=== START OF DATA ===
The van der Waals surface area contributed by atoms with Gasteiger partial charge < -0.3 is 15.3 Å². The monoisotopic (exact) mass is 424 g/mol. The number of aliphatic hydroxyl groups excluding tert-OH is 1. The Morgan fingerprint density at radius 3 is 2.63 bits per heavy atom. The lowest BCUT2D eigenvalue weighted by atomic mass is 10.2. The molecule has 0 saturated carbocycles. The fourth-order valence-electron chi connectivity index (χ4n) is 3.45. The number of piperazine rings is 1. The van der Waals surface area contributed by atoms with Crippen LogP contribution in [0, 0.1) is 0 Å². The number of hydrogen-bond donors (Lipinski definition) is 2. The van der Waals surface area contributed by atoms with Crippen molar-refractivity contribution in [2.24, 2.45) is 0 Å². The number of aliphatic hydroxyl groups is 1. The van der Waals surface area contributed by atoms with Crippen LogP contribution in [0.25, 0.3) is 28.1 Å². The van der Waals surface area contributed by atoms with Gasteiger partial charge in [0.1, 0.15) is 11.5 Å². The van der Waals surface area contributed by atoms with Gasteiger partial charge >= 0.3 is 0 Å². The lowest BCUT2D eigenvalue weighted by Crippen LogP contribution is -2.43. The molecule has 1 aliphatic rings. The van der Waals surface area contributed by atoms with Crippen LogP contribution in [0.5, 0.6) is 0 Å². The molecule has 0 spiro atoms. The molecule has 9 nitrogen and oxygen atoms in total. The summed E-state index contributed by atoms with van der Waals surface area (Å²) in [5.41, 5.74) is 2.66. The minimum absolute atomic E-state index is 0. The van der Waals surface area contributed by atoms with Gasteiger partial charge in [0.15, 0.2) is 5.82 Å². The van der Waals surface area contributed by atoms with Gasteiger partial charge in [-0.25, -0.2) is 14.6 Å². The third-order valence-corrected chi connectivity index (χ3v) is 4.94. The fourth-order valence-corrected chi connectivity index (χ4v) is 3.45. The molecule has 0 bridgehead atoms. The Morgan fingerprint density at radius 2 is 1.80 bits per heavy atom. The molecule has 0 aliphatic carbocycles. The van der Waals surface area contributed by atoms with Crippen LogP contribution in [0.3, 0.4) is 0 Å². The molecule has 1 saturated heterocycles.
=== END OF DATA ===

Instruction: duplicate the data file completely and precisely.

The van der Waals surface area contributed by atoms with Gasteiger partial charge < -0.3 is 15.3 Å². The monoisotopic (exact) mass is 424 g/mol. The number of aliphatic hydroxyl groups excluding tert-OH is 1. The Morgan fingerprint density at radius 3 is 2.63 bits per heavy atom. The lowest BCUT2D eigenvalue weighted by atomic mass is 10.2. The molecule has 0 saturated carbocycles. The fourth-order valence-electron chi connectivity index (χ4n) is 3.45. The number of piperazine rings is 1. The van der Waals surface area contributed by atoms with Crippen LogP contribution in [0, 0.1) is 0 Å². The number of hydrogen-bond donors (Lipinski definition) is 2. The van der Waals surface area contributed by atoms with Crippen molar-refractivity contribution in [2.24, 2.45) is 0 Å². The number of aliphatic hydroxyl groups is 1. The van der Waals surface area contributed by atoms with Crippen LogP contribution in [0.25, 0.3) is 28.1 Å². The van der Waals surface area contributed by atoms with Gasteiger partial charge in [0.1, 0.15) is 11.5 Å². The van der Waals surface area contributed by atoms with Gasteiger partial charge >= 0.3 is 0 Å². The lowest BCUT2D eigenvalue weighted by Crippen LogP contribution is -2.43. The molecule has 1 aliphatic rings. The van der Waals surface area contributed by atoms with Crippen LogP contribution in [0.5, 0.6) is 0 Å². The molecule has 0 spiro atoms. The molecule has 9 nitrogen and oxygen atoms in total. The summed E-state index contributed by atoms with van der Waals surface area (Å²) in [5.41, 5.74) is 2.66. The minimum absolute atomic E-state index is 0. The van der Waals surface area contributed by atoms with Gasteiger partial charge in [0.15, 0.2) is 5.82 Å². The van der Waals surface area contributed by atoms with Gasteiger partial charge in [-0.25, -0.2) is 14.6 Å². The third-order valence-corrected chi connectivity index (χ3v) is 4.94. The fourth-order valence-corrected chi connectivity index (χ4v) is 3.45. The molecule has 0 bridgehead atoms. The Morgan fingerprint density at radius 2 is 1.80 bits per heavy atom. The molecule has 0 aliphatic carbocycles. The van der Waals surface area contributed by atoms with Crippen LogP contribution in [0.3, 0.4) is 0 Å². The molecule has 1 saturated heterocycles.